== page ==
Samsung bags top TV seller award for 17th year in succession

Mike Wheatley

Samsung Electronics has once again taken the crown as the world’s biggest TV seller, making it 17 successive years that it has topped the global television market.


That’s according to data from Omdia, which said the company sold 9.65 million QLED and Neo QLED LCD TVs last year. However, it should be noted that those labels cover an awful lot of TVs, ranging from cheaper edge-lit models to its premium LCD TVs with mini-LED backlights. In addition, some of Samsung’s Lifestyle TVs, such as The Frame and The Serif, are also categorised as QLED models.

Still, Omdia’s report notes that Samsung “dominated” the ultra-large TV segment in 2022, with a 36.1% market share for TVs over 75-inches, and an even bigger 42.9% share of the 80-inches and above size category.

“For the premium TV market priced over $2,500, Samsung retained the largest market share by revenue at 48.6%,” Omdia added.

The full report was not published, so we don’t know who came in second behind Samsung. However, it’s likely that honour goes to LG Electronics, which has been in second place in the annual rankings for some years. Then again, China’s TCL has also been climbing up the charts quickly in recent years, though the ranking could change depending on how the market is measured - either by TV sales revenue, profit or units shipped.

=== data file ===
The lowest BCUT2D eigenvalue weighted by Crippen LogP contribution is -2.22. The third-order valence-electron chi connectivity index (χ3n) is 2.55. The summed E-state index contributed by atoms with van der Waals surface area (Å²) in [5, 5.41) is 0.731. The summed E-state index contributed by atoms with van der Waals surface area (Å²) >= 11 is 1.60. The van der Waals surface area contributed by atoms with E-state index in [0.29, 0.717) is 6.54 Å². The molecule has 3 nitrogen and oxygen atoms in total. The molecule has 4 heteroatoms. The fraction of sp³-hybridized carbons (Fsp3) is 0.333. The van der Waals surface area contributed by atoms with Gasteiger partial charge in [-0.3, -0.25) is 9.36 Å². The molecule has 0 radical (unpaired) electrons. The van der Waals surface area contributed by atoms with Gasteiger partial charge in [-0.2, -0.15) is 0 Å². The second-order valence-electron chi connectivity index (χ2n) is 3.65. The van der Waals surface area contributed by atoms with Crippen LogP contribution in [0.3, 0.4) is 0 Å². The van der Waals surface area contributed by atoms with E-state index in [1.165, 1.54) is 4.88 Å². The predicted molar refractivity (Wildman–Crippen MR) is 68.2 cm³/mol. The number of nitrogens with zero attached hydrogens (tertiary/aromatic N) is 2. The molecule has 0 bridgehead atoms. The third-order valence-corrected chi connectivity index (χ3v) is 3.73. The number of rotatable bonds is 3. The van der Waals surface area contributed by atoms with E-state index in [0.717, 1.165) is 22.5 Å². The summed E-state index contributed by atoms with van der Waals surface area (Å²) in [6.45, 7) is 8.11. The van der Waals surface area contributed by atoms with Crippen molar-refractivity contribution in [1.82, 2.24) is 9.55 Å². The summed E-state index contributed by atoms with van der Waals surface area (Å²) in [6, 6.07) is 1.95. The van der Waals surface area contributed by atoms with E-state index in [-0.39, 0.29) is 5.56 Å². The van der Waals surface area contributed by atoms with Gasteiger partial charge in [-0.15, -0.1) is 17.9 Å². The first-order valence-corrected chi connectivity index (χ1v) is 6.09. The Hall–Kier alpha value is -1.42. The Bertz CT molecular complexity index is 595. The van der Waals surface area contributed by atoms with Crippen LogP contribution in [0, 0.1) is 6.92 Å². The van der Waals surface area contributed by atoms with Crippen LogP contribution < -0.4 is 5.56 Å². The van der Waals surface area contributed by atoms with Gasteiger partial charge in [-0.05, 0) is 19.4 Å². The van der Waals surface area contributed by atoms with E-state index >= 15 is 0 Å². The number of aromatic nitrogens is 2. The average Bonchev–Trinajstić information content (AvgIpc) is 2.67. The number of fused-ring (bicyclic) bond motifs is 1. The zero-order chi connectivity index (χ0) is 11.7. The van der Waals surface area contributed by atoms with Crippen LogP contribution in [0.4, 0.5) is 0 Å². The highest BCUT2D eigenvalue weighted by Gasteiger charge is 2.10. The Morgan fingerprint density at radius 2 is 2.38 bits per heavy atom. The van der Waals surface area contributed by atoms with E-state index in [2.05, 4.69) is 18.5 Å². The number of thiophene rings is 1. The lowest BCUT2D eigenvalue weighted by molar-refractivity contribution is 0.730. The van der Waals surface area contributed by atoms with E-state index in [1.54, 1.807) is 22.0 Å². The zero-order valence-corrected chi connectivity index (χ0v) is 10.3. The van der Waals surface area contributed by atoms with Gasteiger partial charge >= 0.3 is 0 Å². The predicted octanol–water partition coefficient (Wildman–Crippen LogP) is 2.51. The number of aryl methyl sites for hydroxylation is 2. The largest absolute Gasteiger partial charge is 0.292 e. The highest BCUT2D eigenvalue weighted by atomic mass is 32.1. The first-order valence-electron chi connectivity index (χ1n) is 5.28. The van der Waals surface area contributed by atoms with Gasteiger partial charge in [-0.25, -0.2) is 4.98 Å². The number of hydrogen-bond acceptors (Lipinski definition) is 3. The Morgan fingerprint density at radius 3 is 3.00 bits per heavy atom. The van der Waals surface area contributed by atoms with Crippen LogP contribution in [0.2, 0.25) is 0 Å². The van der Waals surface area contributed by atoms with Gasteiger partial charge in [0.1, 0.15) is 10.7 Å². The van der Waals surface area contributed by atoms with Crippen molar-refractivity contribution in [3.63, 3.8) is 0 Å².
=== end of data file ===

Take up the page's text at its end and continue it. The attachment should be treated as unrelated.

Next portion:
Samsung first took the top TV seller crown in 2006 when it launched its famed “Bordeaux” LCD TV models that sold incredibly well at the time, and it’s a title that it has never relinquished since. Before that, the title of the world’s top TV seller was held by Japanese brands.

“Our track record of industry leadership over the past 17 years was made possible by our consumers’ continued loyalty and trust in our products," said Cheolgi Kim, EVP of Visual Display, Samsung Electronics. "We will continue to pave the path to create the most premium device experiences that go beyond premium picture quality."

Samsung’s domination of the market could well be strengthened by its newer line of QD-OLED TVs and those based on its nascent MicroLED technology, which are currently prohibitively expensive for most consumers.